Monday 28 November 2016 11:17am
Pathways, by Dr Paul Dibble, was unveiled at a special ceremony on Friday. Photo: Sharron Bennett.
In a significant contribution to culture in Dunedin an artwork worth half a million dollars and standing up to 3.2 metres tall has been gifted to the University by the Stuart Residence Halls Council to celebrate its 75th anniversary.
Pathways, by internationally renowned New Zealand sculptor Dr Paul Dibble, is a stunning work which has been placed in a busy pedestrian area – at the junction of Union Walk and Castle Walk; between the Union Lawn and Clocktower Building. It was unveiled and gifted to University Chancellor Mr John Ward during a ceremony on Friday.
University of Otago Vice-Chancellor Professor Harlene Hayne says the gift of a potentially iconic work by a significant New Zealand artist is a very generous contribution to the University’s strategic aim to provide outstanding campus environments, and a salute to the country’s very accomplished arts community.
“The University is proud of the strong and vibrant relationship it has enjoyed with the Council during the past 75 years and grateful for the personal commitment the various members of the Council have volunteered over that period to enriching the University on so many different levels,” Professor Hayne says.
"The work includes five figures and a cross modelled on the national emblem of Scotland (the St Andrew’s cross). The artwork draws on Celtic, Scottish and literary elements that reflect the Stuart Residence Halls Council, along with local flora and fauna."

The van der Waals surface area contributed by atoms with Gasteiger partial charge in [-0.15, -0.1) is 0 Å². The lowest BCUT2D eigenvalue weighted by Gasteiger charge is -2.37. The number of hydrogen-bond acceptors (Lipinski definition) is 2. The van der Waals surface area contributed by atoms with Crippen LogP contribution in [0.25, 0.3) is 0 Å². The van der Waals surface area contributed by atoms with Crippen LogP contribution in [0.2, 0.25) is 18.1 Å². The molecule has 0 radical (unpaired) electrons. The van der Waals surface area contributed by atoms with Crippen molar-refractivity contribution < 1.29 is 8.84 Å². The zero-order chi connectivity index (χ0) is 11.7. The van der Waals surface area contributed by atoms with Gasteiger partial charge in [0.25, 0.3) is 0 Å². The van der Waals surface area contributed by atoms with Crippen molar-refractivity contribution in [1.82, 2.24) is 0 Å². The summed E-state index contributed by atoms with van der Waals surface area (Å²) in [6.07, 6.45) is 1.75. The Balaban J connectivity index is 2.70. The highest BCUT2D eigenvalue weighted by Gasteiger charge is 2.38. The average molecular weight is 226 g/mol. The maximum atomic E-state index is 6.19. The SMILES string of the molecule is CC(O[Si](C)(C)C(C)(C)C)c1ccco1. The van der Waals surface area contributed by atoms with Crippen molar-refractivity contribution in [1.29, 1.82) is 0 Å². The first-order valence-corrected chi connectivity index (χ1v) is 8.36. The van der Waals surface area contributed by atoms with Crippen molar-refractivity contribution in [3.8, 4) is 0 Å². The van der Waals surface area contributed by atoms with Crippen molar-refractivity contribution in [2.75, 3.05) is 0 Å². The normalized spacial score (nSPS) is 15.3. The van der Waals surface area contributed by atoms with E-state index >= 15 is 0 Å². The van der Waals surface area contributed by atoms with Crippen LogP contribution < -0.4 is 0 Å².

Council chairperson Dr Margot Skinner says the Stuart Residence Halls Council is a mix of ‘town and gown’, and was formed in 1941 by elders of Knox Church and the Reverend Dr Harold Turner.
He was assistant minister of Knox, which had many students in its congregation, and Knox Church itself was named after John Knox, who was considered the founder of the Presbyterian Church of Scotland.
The Council was created to develop accommodation for University students and opened Stuart House in Cumberland Street in 1941, followed by Arana and Carrington.
Dr Skinner believes the bronze sculpture the Council has donated to the University “is undoubtedly set to become a major cultural landmark at the University - one that students, staff and visitors can interact with every day as they walk across the campus.
“The work includes five figures and a cross modelled on the national emblem of Scotland (the St Andrew’s cross). The artwork draws on Celtic, Scottish and literary elements that reflect the Stuart Residence Halls Council, along with local flora and fauna.”
The sculpture’s five figures are purposely non-descript but have individual imagery: moving forward, putting your best foot forward, looking ahead, resolute and let us rejoice.
Dr Skinner says the aim of donating the artwork is to celebrate the Council’s 75th anniversary in a way that enhances the campus with a feature everyone can enjoy, and the Central Campus Landscape Project created an opportunity to install an artwork in the heart of the campus.
The Council’s vision was to donate a unique and iconic artwork, a statement piece that would portray the Council’s heritage and its strong association with students, while also highlighting the University as a Dunedin-based international centre of learning excellence.
The Council stipulated the artwork should have a strong connection with pedestrians as well, because people traverse the campus at that intersection.
After the Council launched an international search, it invited eight artists to present a concept design, then short-listed four to provide a developed design, including a small scale model. Both the Council and University approved the design by Dr Dibble.